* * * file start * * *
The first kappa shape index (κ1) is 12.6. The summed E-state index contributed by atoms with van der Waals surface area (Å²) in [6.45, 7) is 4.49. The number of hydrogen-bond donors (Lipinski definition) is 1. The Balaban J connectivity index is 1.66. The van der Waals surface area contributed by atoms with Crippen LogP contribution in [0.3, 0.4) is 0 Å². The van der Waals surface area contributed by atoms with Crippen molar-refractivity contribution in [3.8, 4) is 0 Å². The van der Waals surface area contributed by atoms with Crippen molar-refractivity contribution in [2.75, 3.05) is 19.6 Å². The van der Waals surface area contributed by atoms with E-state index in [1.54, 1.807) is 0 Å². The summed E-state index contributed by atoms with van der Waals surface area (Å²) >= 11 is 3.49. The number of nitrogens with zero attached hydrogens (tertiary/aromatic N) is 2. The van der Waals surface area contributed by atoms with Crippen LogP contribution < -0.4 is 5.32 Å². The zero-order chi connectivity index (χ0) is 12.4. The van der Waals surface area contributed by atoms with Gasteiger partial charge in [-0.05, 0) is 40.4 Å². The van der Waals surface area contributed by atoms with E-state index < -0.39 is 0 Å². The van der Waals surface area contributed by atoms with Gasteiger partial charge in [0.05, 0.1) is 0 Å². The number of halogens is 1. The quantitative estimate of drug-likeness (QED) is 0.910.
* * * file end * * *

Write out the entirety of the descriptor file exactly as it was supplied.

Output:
The first kappa shape index (κ1) is 12.6. The summed E-state index contributed by atoms with van der Waals surface area (Å²) in [6.45, 7) is 4.49. The number of hydrogen-bond donors (Lipinski definition) is 1. The Balaban J connectivity index is 1.66. The van der Waals surface area contributed by atoms with Crippen LogP contribution in [0.3, 0.4) is 0 Å². The van der Waals surface area contributed by atoms with Crippen molar-refractivity contribution in [3.8, 4) is 0 Å². The van der Waals surface area contributed by atoms with Crippen molar-refractivity contribution in [2.75, 3.05) is 19.6 Å². The van der Waals surface area contributed by atoms with E-state index in [1.54, 1.807) is 0 Å². The summed E-state index contributed by atoms with van der Waals surface area (Å²) >= 11 is 3.49. The number of nitrogens with zero attached hydrogens (tertiary/aromatic N) is 2. The van der Waals surface area contributed by atoms with Crippen LogP contribution < -0.4 is 5.32 Å². The zero-order chi connectivity index (χ0) is 12.4. The van der Waals surface area contributed by atoms with Gasteiger partial charge in [-0.05, 0) is 40.4 Å². The van der Waals surface area contributed by atoms with E-state index < -0.39 is 0 Å². The van der Waals surface area contributed by atoms with Gasteiger partial charge in [0.05, 0.1) is 0 Å². The number of halogens is 1. The quantitative estimate of drug-likeness (QED) is 0.910.